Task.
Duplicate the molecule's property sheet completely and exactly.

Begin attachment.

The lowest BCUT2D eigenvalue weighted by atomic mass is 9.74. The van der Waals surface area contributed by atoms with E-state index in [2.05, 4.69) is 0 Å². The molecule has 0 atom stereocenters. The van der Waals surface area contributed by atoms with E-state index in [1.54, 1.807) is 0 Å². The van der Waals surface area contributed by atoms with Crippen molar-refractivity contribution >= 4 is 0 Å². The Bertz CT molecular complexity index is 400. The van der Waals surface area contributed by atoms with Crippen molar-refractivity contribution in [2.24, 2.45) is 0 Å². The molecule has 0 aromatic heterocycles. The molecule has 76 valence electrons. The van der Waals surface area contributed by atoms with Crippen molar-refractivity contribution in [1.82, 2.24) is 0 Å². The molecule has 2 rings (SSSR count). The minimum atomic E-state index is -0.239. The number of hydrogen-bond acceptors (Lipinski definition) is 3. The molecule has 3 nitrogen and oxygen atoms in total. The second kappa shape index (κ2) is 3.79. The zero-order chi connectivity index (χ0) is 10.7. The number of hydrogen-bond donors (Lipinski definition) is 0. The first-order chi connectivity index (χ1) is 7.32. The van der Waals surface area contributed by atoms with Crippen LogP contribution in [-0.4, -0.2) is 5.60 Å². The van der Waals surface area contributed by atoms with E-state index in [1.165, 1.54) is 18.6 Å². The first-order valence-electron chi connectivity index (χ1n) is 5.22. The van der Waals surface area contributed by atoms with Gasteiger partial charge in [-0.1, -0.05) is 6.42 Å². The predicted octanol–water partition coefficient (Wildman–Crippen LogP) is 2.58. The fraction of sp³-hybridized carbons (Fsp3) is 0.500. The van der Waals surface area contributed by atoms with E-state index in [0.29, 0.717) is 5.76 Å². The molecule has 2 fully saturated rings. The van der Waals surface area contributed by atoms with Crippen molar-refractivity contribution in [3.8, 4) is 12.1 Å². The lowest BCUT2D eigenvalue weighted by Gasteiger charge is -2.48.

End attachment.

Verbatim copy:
The lowest BCUT2D eigenvalue weighted by atomic mass is 9.74. The van der Waals surface area contributed by atoms with E-state index in [2.05, 4.69) is 0 Å². The molecule has 0 atom stereocenters. The van der Waals surface area contributed by atoms with E-state index in [1.54, 1.807) is 0 Å². The van der Waals surface area contributed by atoms with Crippen molar-refractivity contribution >= 4 is 0 Å². The Bertz CT molecular complexity index is 400. The van der Waals surface area contributed by atoms with Crippen molar-refractivity contribution in [2.24, 2.45) is 0 Å². The molecule has 0 aromatic heterocycles. The molecule has 76 valence electrons. The van der Waals surface area contributed by atoms with Crippen molar-refractivity contribution in [1.82, 2.24) is 0 Å². The molecule has 2 rings (SSSR count). The minimum atomic E-state index is -0.239. The number of hydrogen-bond acceptors (Lipinski definition) is 3. The molecule has 3 nitrogen and oxygen atoms in total. The second kappa shape index (κ2) is 3.79. The zero-order chi connectivity index (χ0) is 10.7. The number of hydrogen-bond donors (Lipinski definition) is 0. The first-order chi connectivity index (χ1) is 7.32. The van der Waals surface area contributed by atoms with Crippen LogP contribution in [-0.4, -0.2) is 5.60 Å². The van der Waals surface area contributed by atoms with E-state index in [1.165, 1.54) is 18.6 Å². The first-order valence-electron chi connectivity index (χ1n) is 5.22. The van der Waals surface area contributed by atoms with Gasteiger partial charge in [-0.1, -0.05) is 6.42 Å². The predicted octanol–water partition coefficient (Wildman–Crippen LogP) is 2.58. The fraction of sp³-hybridized carbons (Fsp3) is 0.500. The van der Waals surface area contributed by atoms with E-state index in [0.29, 0.717) is 5.76 Å². The molecule has 2 fully saturated rings. The van der Waals surface area contributed by atoms with Crippen molar-refractivity contribution in [3.8, 4) is 12.1 Å². The lowest BCUT2D eigenvalue weighted by Gasteiger charge is -2.48.